While Iranian missile supplies to Hizbullah, either by sea or overland via Syria, are well known, according to the officials, there were also indications that some of the rockets in Hizbullah's arsenal - including a 220-millimeter rocket used in a deadly attack on a railway site in Haifa - were built in Syria.
At a recent briefing of the Knesset Foreign Affairs and Defense Committee, a senior military intelligence officer told members that Hizbullah is rearming and preparing for a new escalation as a result of an anticipated operation against Israel along the northern border. He said that a great deal of activity had been identified and that the group is growing stronger on all levels, improving its systems, its units, and is receiving a substantial quantity of weapons and increasing its medium and long range missile capability.
Fears have mounted in the defense establishment that Hizbullah may fly an explosives-packed drone into Israel in retaliation for Israel's alleged assassination of Imad Mughiyeh in Damascus early this year. During the Lebanon war in 2006 Hizbullah launched four unmanned aerial vehicles (UAV's) at Israel. All were Iranian-made, have a known range of 93 miles, can reach approx 180 mph, and carry 99 lbs of high grade explosive.
The rearming of Hizbullah could have far reaching implications for the US who have a presence in the Middle East. According to Dr. Ely Karmon, senior researcher at the Institute for Counter Terrorism (ICT) at the Inter Disciplinary Center at Herzliya, the moment Hizbullah feels it is strong enough it could take control in Lebanon ousting Siniora's pro- Western government. The Lebanese army would be no match for the terror group who now number some 30, 000 fighters. The US supports the present Lebanese government, and at present is showing its support with the presence of the USS Cole.
Hizbullah could misread the US military presence as an imminent threat. The assassination of Hizbullah leader Imad Mugniyeh on February 12, has put the Islamist party on high alert. Hassan Nasrallah used Mugniyeh's death to escalate his rhetoric, proclaiming an "open war" against Israel. If Hizbullah is convinced that a military confrontation with Israel and the United States is inevitable, the group may opt for a pre-emptive strike against Israel, or a final push to topple Siniora's government which would seriously test the US show of support.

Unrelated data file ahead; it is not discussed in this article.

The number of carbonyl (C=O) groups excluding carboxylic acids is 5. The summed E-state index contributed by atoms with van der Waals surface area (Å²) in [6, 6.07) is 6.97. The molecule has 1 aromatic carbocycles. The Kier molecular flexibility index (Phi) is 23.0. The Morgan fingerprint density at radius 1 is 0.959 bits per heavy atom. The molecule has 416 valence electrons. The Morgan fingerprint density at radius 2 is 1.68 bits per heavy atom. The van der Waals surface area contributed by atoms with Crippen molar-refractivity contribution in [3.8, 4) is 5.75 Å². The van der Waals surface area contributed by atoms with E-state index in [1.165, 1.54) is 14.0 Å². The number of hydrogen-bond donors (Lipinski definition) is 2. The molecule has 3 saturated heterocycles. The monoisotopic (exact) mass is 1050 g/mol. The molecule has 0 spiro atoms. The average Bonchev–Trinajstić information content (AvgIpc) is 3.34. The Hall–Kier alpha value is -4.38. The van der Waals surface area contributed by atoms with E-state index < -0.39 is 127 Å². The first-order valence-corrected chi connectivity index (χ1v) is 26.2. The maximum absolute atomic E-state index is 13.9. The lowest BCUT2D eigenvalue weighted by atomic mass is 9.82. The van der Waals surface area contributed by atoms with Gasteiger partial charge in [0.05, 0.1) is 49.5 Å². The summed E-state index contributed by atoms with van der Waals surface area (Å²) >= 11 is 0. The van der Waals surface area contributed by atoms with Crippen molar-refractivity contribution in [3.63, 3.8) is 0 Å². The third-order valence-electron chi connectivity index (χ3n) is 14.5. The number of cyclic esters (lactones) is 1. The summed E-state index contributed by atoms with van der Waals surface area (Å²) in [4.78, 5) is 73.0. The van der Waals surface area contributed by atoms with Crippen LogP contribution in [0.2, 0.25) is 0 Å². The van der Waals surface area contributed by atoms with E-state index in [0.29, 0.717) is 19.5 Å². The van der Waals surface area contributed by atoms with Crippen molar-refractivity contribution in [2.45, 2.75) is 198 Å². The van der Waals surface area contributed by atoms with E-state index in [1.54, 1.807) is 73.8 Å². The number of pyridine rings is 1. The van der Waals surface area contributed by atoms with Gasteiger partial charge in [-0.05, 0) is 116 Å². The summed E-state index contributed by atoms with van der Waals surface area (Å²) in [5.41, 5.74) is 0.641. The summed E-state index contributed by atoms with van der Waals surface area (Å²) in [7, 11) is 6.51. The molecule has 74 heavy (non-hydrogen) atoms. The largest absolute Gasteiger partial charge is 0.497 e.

Joe Charlaff writes on security issues from Jerusalem. He wrote, " Hardening the Holy Land ," in the October 2007 issue of HSToday. He also writes for Monitor, which is part of Jane’s Defense Weekly group of publications in London .
Since UAVs can fairly easily be adapted to carry a bomb, or, be used for unauthorised surveillance purposes, measures need to be taken to make it as difficult as possible for unauthorised people to misuse Unmanned Aircraft.
Since payload can be interchanged for fuel, using payload to determine categories can be misleading. Consequently, we suggest the categories are simply based on Maximum Take Off Weight (MTOW) in Kg.
LEVEL I and higher
LEVEL II and higher
The " Ground Station" could come in a variety of formats:
To secure the Ground Station against unauthorised use:
LEVEL I and higher
LEVEL II and higher
LEVEL II and higher
LEVEL II and higher
Command and control uplink data:
Action is taken on detection of a significant increase in BER: switch to a different channel, or operate more autonomously, while monitoring current channel for a decrease in noise level to enable resymption of data uplink using the original channel.
The potential use of UAVs by terrorists and criminals has to be prevented both by design and by the ongoing application of well thought through operating principles that deny access by unauthorised users to any UA.
Above and seven images below from presentation by Kemal Burak Codur on " UAVs as a threat to armed forces and a survey of countermeasures" at the UAV 2007 Conference in Paris.